Already, in churches and homes from Chihuahua to Buenos Aires, your walls are called "muros de odio," symbols of a new hatred for which America is now known.  For centuries, America has served as a symbol of freedom and democracy throughout the world, especially with a trading partner with which Texas does more trade each year than with all the European Union combined   How long will it take for our great nation to repair the ill will that these walls have engendered around the world?

In addition to the negative moral and cultural implications, there are many technical reasons to not build this border fence.  On September 29, 2006, the Senate approved the Secure Fence Act (H.R. 6061), which authorized the building of 700 miles of fence along the U.S. southwestern border.  Many land and business owners, law enforcement officials, and environmentalists oppose the new law.  A Washington Post article published in October of 2006 highlighted the new law's most significant flaws:

- The passage of H.R. 6061 ignores the availability of cheaper and more effective technology to guard the border.

- The cost of maintaining the fence would be extremely expensive, especially in areas where summer flash floods are likely to repeatedly uproot sections of the fence.

- Such a barrier would have a negative ecological impact on the region's wildlife (for example, by impeding pronghorn sheep and jaguar from roaming freely between the United States and Mexico)

- In order to build the fence, new roads would have to be built in some regions of the border, thus creating new routes to illegally enter the United States.

- The deadline for completion of the fence is unrealistic as land owners and environmentalists will continue to file lawsuits.  In addition, the Department of Homeland Security has had to file lawsuits against Texas land owners to gain temporary access to the land for surveying purposes.  These have already delayed plans for the fence.

Based on the cost of the existing fence along the San Diego-Mexico border, the House Appropriations Committee estimates that the fence will cost approximately $9 million a mile.  The fence in San Diego was originally estimated to cost $14 million but logistical and legal hurdles led to huge cost overruns.  The first nine miles have already cost $39 million, and the fence remains unfinished.  Although the California legislature has appropriated an additional $35 million to complete the fence—bringing the total cost to $74 million, or more than $5 million a mile—decade-long litigation has delayed its completion.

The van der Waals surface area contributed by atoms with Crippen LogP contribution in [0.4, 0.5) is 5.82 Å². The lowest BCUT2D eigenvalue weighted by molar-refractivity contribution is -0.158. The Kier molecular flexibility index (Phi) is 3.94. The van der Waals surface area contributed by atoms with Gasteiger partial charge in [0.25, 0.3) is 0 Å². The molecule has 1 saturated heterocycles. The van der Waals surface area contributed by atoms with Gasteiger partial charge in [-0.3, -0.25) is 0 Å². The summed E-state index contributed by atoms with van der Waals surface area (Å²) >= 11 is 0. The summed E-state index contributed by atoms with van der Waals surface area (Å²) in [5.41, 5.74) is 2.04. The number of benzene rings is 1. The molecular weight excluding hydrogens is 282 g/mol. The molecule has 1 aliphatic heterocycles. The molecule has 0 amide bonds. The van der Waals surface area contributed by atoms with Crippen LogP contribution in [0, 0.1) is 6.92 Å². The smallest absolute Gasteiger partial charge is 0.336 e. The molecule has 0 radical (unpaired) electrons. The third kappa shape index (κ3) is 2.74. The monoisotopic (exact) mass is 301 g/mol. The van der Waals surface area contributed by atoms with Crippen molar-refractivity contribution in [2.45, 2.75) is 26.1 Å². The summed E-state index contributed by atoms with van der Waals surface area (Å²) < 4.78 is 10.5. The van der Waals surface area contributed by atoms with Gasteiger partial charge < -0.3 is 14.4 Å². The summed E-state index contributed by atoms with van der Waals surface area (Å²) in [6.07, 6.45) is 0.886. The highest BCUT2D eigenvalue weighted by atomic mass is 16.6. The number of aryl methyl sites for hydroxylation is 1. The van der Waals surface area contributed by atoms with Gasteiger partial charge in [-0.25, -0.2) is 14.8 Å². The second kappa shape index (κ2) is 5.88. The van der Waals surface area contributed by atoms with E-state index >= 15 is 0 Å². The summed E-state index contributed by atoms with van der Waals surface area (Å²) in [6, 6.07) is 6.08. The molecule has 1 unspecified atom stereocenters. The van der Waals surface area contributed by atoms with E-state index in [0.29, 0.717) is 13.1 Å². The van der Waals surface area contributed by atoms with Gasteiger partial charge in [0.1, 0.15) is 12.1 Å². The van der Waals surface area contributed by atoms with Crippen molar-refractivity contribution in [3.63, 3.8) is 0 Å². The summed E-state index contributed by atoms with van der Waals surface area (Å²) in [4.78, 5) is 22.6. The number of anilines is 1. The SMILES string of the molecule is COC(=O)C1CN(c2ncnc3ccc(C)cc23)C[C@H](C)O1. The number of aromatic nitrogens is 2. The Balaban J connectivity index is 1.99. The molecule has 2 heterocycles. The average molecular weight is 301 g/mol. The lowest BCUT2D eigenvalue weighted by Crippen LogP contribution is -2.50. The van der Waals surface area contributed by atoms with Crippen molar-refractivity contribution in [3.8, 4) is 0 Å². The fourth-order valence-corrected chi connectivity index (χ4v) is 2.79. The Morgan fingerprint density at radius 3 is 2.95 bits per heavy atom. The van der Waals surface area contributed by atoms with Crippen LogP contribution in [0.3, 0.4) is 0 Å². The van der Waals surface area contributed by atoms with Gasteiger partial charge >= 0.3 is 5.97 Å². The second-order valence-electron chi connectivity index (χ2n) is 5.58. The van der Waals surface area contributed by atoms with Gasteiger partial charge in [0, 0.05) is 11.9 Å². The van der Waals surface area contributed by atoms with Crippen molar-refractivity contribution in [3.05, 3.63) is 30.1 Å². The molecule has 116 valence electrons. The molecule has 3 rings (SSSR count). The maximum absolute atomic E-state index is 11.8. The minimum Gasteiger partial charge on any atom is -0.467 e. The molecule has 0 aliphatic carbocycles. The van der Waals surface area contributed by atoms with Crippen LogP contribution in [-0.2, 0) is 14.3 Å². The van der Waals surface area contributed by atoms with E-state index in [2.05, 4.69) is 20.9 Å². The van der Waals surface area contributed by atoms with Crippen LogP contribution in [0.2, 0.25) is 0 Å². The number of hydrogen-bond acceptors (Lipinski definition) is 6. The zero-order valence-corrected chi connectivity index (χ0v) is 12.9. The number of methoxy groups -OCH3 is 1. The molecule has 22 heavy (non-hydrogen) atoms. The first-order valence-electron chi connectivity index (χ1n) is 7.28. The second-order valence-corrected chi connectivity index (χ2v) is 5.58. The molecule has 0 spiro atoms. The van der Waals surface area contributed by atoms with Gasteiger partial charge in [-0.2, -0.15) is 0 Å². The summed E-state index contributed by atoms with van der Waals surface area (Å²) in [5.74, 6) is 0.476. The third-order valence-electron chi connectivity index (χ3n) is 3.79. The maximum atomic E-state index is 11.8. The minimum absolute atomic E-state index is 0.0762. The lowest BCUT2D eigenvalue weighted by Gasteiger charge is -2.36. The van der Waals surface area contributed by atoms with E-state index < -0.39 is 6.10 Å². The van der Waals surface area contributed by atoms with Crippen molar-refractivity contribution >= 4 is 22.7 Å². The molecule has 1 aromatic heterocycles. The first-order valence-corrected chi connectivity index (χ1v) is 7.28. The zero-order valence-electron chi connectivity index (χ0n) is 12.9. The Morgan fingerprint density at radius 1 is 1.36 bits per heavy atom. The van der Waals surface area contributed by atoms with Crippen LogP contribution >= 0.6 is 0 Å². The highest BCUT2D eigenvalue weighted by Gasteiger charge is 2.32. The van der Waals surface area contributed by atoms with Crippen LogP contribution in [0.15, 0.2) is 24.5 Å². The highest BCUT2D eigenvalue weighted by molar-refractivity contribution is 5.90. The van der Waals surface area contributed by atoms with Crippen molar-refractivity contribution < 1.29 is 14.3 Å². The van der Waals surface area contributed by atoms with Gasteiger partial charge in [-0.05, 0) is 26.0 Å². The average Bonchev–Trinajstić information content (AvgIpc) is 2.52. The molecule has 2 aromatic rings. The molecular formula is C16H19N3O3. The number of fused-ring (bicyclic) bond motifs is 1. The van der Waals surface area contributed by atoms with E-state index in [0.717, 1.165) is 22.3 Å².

Using the House Appropriations Committee's estimate, the total cost of the fence would be $6.3 billion.  However, a study released by the Congressional Research Service estimates the cost of building and maintaining the fence would be about $49 billion; this number does not include the costs of purchasing private lands and any costs associated with using private contractors (versus the U.S. Army Corps of Engineers).

Recent polls indicate that voters are growing wary and resentful of fences and similar fear-based initiatives to generate support for anti-immigration policies.   According to a report by the International Relations Americas Program, the majority of respondents acknowledged that the U.S. government utilizes Americans' fears when developing its foreign policies.  The respondents also agreed that the U.S. should draft foreign policy "in terms of being a good neighbor with other countries because cooperative relationships are ultimately in the best interests of the United States."